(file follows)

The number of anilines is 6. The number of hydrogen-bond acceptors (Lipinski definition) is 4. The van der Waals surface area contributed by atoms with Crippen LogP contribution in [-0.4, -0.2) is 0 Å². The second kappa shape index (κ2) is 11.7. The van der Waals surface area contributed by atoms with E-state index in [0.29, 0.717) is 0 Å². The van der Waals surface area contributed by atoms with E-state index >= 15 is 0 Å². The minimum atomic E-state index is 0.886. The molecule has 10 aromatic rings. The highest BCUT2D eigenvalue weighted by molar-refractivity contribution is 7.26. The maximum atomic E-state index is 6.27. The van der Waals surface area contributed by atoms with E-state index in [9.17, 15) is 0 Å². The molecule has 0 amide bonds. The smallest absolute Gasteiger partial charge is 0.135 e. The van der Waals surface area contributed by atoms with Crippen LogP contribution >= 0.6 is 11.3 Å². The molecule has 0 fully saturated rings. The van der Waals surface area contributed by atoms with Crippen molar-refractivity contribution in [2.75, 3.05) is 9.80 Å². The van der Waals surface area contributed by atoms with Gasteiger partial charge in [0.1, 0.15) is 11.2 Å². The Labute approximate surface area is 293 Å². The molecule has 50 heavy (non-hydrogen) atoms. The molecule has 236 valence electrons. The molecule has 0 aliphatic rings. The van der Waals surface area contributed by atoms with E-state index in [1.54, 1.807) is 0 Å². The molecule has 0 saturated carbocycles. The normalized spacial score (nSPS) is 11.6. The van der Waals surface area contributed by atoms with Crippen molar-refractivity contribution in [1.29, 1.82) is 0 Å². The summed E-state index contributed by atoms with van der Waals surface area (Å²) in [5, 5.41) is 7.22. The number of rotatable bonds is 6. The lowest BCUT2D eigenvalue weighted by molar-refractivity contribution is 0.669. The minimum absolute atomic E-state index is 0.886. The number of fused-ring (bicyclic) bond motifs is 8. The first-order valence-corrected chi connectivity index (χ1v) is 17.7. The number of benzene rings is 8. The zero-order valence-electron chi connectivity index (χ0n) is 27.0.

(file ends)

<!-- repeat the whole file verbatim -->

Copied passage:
The number of anilines is 6. The number of hydrogen-bond acceptors (Lipinski definition) is 4. The van der Waals surface area contributed by atoms with Crippen LogP contribution in [-0.4, -0.2) is 0 Å². The second kappa shape index (κ2) is 11.7. The van der Waals surface area contributed by atoms with E-state index in [0.29, 0.717) is 0 Å². The van der Waals surface area contributed by atoms with E-state index >= 15 is 0 Å². The minimum atomic E-state index is 0.886. The molecule has 10 aromatic rings. The highest BCUT2D eigenvalue weighted by molar-refractivity contribution is 7.26. The maximum atomic E-state index is 6.27. The van der Waals surface area contributed by atoms with E-state index in [9.17, 15) is 0 Å². The molecule has 0 amide bonds. The smallest absolute Gasteiger partial charge is 0.135 e. The van der Waals surface area contributed by atoms with Crippen LogP contribution >= 0.6 is 11.3 Å². The molecule has 0 fully saturated rings. The van der Waals surface area contributed by atoms with Crippen molar-refractivity contribution in [2.75, 3.05) is 9.80 Å². The van der Waals surface area contributed by atoms with Gasteiger partial charge in [0.1, 0.15) is 11.2 Å². The Labute approximate surface area is 293 Å². The molecule has 50 heavy (non-hydrogen) atoms. The molecule has 236 valence electrons. The molecule has 0 aliphatic rings. The van der Waals surface area contributed by atoms with E-state index in [1.54, 1.807) is 0 Å². The molecule has 0 saturated carbocycles. The normalized spacial score (nSPS) is 11.6. The van der Waals surface area contributed by atoms with Crippen molar-refractivity contribution in [1.29, 1.82) is 0 Å². The summed E-state index contributed by atoms with van der Waals surface area (Å²) in [5, 5.41) is 7.22. The number of rotatable bonds is 6. The lowest BCUT2D eigenvalue weighted by molar-refractivity contribution is 0.669. The minimum absolute atomic E-state index is 0.886. The number of fused-ring (bicyclic) bond motifs is 8. The first-order valence-corrected chi connectivity index (χ1v) is 17.7. The number of benzene rings is 8. The zero-order valence-electron chi connectivity index (χ0n) is 27.0.